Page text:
School administrators looking to stem cancellations at the start of the school year due to extreme heat plan to start the school year after Labor Day. The catch is that too many snow days may push the school year later in June, which could mean paying holiday pay for some employees working the week of Juneteenth. Joe Phelan/Kennebec Journal

GARDINER — A change in the Kennebec-Intra Region Schools’ academic calendar to have students starting school after Labor Day has left some school officials wondering how the change will affect the end of the year. 

The idea came from Gardiner-area Superintendent Patricia Hopkins, who introduced the idea to the Maine School Administrative District 11 school board in January.  

By starting classes a week later, students and teachers can avoid the extremely warm weather at the end of August that has caused early dismissals. The change also means that mandatory staff workshop days would be held at the start of the year, rather than having the days scattered throughout the year.

But there’s a catch, Hopkins said. If the school district cancels school for snow more than the one snow day built into the calendar, the school year could stretch later into June, triggering the possibility the district would be obligated to $18,000 in holiday pay for education technicians working the week of Juneteenth, based on their union contract.

But with the use of remote days, Hopkins said she thinks the district will avoid the issue. The board unanimously approved the calendar at its March 7 school board meeting. 

“The next week is Juneteenth and there could be a cost there, but we talked about using more remote days and we prepared for remote days this year and sent home packets but it didn’t materialize — I feel like we have a system in place where we can revisit it and absolutely use (remote days) to limit the number of snow days we have in the future,” Hopkins said.   


Under state law, schools that send students to Capital Area Technical Center cannot have more than five days in their academic calendars dissimilar from other sending schools. Now, all the Kennebec-Intra Regional Schools — MSAD 11, Readfield-area Regional School Unit 38, the Augusta School Department, the Winthrop Public Schools and Hallowell-based RSU 2 — adopted the calendar unanimously within the past month at board meetings.

Howard Tuttle, superintendent of the Sheepscot Valley School District, said his district is sticking to starting school before Labor Day because it has no high school students to send to CATC.  

While MSAD 11 has had three snow days so far this year, other districts have racked up more. Winthrop Public Schools has had six, with three remote days and three snow days; and the Augusta public schools have had five snow days.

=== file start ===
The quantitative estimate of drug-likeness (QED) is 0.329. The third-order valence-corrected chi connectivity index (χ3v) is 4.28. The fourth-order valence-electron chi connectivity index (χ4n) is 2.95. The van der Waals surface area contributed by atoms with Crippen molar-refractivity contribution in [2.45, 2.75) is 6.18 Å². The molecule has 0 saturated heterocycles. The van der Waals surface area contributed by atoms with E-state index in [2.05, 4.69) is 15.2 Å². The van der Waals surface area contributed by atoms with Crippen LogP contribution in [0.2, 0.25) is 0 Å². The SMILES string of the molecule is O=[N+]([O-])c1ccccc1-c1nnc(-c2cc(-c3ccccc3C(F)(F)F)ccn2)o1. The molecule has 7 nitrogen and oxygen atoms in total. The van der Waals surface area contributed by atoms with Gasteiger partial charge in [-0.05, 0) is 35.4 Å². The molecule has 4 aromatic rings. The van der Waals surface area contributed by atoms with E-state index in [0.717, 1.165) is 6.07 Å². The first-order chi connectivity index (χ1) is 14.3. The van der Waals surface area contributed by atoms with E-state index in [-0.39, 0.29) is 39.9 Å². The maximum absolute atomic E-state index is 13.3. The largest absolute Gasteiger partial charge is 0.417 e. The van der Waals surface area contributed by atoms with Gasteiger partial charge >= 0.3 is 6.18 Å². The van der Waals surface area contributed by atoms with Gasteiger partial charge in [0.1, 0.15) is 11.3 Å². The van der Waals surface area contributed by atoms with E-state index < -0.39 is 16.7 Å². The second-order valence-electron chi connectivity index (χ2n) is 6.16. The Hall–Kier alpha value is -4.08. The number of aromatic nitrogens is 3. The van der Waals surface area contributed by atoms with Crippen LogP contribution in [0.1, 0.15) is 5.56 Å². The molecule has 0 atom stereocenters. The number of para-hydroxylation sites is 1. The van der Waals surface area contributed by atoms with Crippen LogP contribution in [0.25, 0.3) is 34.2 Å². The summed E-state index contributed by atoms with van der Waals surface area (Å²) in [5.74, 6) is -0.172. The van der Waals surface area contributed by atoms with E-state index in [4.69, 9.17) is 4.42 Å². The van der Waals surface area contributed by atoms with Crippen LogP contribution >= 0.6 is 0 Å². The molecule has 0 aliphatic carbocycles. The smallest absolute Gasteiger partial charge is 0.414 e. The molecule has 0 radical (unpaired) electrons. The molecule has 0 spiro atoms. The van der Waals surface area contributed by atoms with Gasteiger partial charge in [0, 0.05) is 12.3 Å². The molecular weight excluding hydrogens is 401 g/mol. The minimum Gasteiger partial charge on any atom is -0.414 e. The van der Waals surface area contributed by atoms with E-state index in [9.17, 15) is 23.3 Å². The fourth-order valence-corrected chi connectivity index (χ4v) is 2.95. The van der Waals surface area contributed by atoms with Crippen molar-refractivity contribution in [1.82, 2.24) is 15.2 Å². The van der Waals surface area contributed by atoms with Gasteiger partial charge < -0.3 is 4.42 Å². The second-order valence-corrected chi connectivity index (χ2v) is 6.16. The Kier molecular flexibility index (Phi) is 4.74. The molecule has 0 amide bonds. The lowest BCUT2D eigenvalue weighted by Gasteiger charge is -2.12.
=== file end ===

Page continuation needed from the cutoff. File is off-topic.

Some school districts, like the Winthrop Public Schools, are still debating whether to have remote learning days or snow days.  

Remote days have drawn mixed responses from parents and students over the difficulty in following teacher instructions with little to no direction. And, depending on the severity of the storm, some students may lose power and the ability to work on their school projects.  

“While even a remote day under the best circumstances is a loss from academics, it’s way better than the other options (no school),” said Jim Hodgkin, superintendent of Winthrop Public Schools. 


The potential added costs of the shift are due to labor contracts. Like MSAD 11, RSU 2 pays education technicians holiday pay if the academic year extends into the week of Juneteenth, when education technicians are paid for the holiday even if there is no school that day.  

Other school departments in the region, like the Maranacook Area Schools of RSU 38, do not have that provision in their contracts with ed techs, but they do have Juneteenth listed as a holiday if snow days extend as far as four days. 

Hopkins said that other hourly staff members in the Gardiner-area district, like bus drivers and food nutritional workers, are compensated for Juneteenth if they work 20 hours that week under the current contract, which extends through 2025.

Hopkins said the school district can revert to the previous calendar if starting after Labor Day does not work.  

“A lot of thought has gone into this, a lot of time,” Hopkins said at MSAD 11’s recent board meeting. “It’s new and different and if it doesn’t work, we can step back and revisit it, but I hope that front-loading some workshop days will be so much more helpful for staff to begin the school year with less stress.”

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